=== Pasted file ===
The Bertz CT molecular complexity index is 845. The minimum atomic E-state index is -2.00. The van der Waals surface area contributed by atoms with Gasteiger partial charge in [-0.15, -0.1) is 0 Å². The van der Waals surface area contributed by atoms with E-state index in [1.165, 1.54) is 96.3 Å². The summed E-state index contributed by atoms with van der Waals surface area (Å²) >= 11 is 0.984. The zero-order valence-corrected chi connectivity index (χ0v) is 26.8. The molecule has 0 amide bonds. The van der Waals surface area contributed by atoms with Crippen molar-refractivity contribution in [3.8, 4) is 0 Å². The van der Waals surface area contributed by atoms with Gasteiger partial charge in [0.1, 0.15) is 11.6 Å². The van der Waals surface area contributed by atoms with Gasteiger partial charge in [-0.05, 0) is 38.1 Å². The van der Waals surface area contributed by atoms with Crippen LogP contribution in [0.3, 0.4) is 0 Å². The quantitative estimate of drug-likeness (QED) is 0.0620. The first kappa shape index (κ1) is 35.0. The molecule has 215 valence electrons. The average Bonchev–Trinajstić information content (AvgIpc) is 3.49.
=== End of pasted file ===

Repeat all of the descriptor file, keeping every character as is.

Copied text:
The Bertz CT molecular complexity index is 845. The minimum atomic E-state index is -2.00. The van der Waals surface area contributed by atoms with Gasteiger partial charge in [-0.15, -0.1) is 0 Å². The van der Waals surface area contributed by atoms with E-state index in [1.165, 1.54) is 96.3 Å². The summed E-state index contributed by atoms with van der Waals surface area (Å²) >= 11 is 0.984. The zero-order valence-corrected chi connectivity index (χ0v) is 26.8. The molecule has 0 amide bonds. The van der Waals surface area contributed by atoms with Crippen molar-refractivity contribution in [3.8, 4) is 0 Å². The van der Waals surface area contributed by atoms with Gasteiger partial charge in [0.1, 0.15) is 11.6 Å². The van der Waals surface area contributed by atoms with Gasteiger partial charge in [-0.05, 0) is 38.1 Å². The van der Waals surface area contributed by atoms with Crippen LogP contribution in [0.3, 0.4) is 0 Å². The quantitative estimate of drug-likeness (QED) is 0.0620. The first kappa shape index (κ1) is 35.0. The molecule has 215 valence electrons. The average Bonchev–Trinajstić information content (AvgIpc) is 3.49.